Solids have definite mass, volume and shape. This is due to the fixed position of their constituent particles, short distances and strong interactions between them. In amorphous solids, the arrangement of constituent particles has only short range order and consequently they behave like super cooled liquids, do not have sharp melting points and are isotropic in nature. In crystalline solids there is long range order in the arrangement of their constituent particles. They have sharp melting points, are anisotropic in nature and their particles have characteristic shapes. Properties of crystalline solids depend upon the nature of interactions between their constituent particles. On this basis, they can be divided into four categories, namely: molecular, ionic, metallic and covalent solids. They differ widely in their properties.
The constituent particles in crystalline solids are arranged in a regular pattern which extends throughout the crystal. This arrangement is often depicted in the form of a three dimensional array of points which is called crystal lattice. Each lattice point gives the location of one particle in space. In all, fourteen different types of lattices are possible which are called Bravais lattices. Each lattice can be generated by repeating its small characteristic portion called unit cell. A unit cell is characterised by its edge lengths and three angles between these edges. Unit cells can be either primitive which have particles only at their corner positions or centred. The centred unit cells have additional particles at their body centre (bodycentred), at the centre of each face (face-centred) or at the centre of two opposite faces (end-centred). There are seven types of primitive unit cells. Taking centred unit cells also into account, there are fourteen types of unit cells in all, which result in fourteen Bravais lattices.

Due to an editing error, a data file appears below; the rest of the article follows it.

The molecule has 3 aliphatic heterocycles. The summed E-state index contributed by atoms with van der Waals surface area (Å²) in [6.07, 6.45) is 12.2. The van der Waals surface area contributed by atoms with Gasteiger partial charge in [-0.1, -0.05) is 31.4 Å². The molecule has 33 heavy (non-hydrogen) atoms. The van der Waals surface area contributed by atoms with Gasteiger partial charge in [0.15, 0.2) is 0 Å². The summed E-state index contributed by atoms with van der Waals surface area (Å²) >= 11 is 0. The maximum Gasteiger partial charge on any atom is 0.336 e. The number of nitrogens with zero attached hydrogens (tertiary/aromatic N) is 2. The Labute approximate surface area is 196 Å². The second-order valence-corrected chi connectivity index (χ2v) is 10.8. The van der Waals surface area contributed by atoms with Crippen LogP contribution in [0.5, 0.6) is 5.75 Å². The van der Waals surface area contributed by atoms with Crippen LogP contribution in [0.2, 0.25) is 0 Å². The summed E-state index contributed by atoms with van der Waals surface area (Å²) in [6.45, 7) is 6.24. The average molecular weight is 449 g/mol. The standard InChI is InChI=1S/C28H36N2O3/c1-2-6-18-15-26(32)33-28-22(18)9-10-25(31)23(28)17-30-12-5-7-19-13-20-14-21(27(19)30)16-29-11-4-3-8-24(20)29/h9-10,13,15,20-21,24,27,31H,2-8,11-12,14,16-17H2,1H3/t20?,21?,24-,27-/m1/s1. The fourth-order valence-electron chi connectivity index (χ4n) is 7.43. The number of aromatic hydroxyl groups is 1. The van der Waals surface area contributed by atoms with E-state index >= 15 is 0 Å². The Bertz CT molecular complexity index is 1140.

Close-packing of particles result in two highly efficient lattices, hexagonal close-packed (hcp) and cubic close-packed (ccp). The latter is also called facecentred cubic (fcc) lattice. In both of these packings 74% space is filled. The remaining space is present in the form of two types of voids-octahedral voids and tetrahedral voids. Other types of packing are not close-packings and have less efficient packing of particles. While in body-centred cubic lattice (bcc) 68% space is filled, in simple cubic lattice only 52.4 % space is filled.
Solids are not perfect in structure. There are different types of imperfections or defects in them. Point defects and line defects are common types of defects. Point defects are of three types - stoichiometric defects, impurity defects and non-stoichiometric defects. Vacancy defects and interstitial defects are the two basic types of stoichiometric point defects. In ionic solids, these defects are present as Frenkel and Schottky defects. Impurity defects are caused by the presence of an impurity in the crystal. In ionic solids, when the ionic impurity has a different valence than the main compound, some vacancies are created. Nonstoichiometric defects are of metal excess type and metal deficient type. Sometimes
calculated amounts of impurities are introduced by doping in semiconductors that change their electrical properties. Such materials are widely used in electronics industry. Solids show many types of magnetic properties like paramagnetism, diamagnetism, ferromagnetism, antiferromagnetism and ferrimagnetism. These properties are used in audio, video and other recording devices. All these properties can be correlated with their electronic configurations or structures.